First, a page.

With Eleanor Butler known as the ladies of Llangollen, they escaped
from their families in Co. Kilkenny in 1778, respectively aged thirty-nine and twenty-six, attracting charges of sapphism; prevented from proceeding at the boat in Dublin; escaped from their families again disguised as men, with a servant Mary Caryle; unable to reach London, they rented a oak-panelled cottage (named Plas Newydd) in Llangollen, in Wales, remaining there for almost fifty years; wore men's riding clothes and beaver hats; later visited by all the notables, including Wordsworth, Southey, Wellington, Mme de Genlis and Pamela [Fitzgerald], Wilberforce, Josiah Wedgewood, and Walter Scott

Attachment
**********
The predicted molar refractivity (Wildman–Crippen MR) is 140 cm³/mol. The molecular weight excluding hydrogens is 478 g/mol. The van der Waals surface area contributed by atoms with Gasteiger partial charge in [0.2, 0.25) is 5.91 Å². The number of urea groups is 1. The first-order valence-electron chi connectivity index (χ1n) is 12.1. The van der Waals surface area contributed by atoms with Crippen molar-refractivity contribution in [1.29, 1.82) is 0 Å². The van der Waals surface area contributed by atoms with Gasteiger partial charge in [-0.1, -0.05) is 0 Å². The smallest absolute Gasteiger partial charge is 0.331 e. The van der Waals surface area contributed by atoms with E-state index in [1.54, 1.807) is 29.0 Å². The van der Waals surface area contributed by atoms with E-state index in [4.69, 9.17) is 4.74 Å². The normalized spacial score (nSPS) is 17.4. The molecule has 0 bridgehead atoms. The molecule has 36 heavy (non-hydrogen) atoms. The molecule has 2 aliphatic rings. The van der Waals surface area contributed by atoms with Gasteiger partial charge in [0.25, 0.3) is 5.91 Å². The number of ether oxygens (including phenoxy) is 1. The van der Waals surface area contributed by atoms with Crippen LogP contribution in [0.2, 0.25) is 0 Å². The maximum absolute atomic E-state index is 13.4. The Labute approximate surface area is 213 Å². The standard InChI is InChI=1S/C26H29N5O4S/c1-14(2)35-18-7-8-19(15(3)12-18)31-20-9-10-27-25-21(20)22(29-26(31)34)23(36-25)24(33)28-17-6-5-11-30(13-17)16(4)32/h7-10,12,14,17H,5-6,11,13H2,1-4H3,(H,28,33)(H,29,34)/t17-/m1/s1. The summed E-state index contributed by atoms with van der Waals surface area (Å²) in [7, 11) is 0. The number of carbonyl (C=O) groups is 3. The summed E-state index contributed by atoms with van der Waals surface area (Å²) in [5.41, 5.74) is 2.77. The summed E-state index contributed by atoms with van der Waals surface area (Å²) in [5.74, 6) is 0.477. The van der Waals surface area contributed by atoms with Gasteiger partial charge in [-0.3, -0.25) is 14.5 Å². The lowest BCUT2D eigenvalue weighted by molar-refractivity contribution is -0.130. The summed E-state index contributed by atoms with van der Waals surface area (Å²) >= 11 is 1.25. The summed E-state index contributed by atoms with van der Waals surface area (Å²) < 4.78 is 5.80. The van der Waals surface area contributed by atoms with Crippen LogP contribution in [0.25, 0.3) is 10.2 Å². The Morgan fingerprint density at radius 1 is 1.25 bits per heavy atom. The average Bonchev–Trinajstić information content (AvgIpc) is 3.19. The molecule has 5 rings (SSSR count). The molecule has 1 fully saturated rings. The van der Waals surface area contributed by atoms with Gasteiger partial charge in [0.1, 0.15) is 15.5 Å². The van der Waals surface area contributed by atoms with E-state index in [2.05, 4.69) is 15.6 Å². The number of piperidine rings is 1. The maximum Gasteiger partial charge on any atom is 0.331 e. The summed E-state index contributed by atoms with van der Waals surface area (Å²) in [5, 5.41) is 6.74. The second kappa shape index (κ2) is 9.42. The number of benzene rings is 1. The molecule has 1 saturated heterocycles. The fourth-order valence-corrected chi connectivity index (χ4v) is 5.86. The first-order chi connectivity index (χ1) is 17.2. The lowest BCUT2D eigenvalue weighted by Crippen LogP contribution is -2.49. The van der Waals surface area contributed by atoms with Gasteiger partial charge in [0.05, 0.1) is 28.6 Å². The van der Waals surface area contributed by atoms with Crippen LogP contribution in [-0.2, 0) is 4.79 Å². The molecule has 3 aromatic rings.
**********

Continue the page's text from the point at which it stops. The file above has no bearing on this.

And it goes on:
in 1825, giving rise to an account of them in old age by Lockhart.
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Mrs. G. H. Bell, ed., The Hamwood Papers (1930); Melosina
Lenox-Conyngham, in Kilkenny Anthology, ed. Macdara Wood (1991); also Mary Campbell, Lady Morgan: The Life and Times of Sydney Owenson (1988).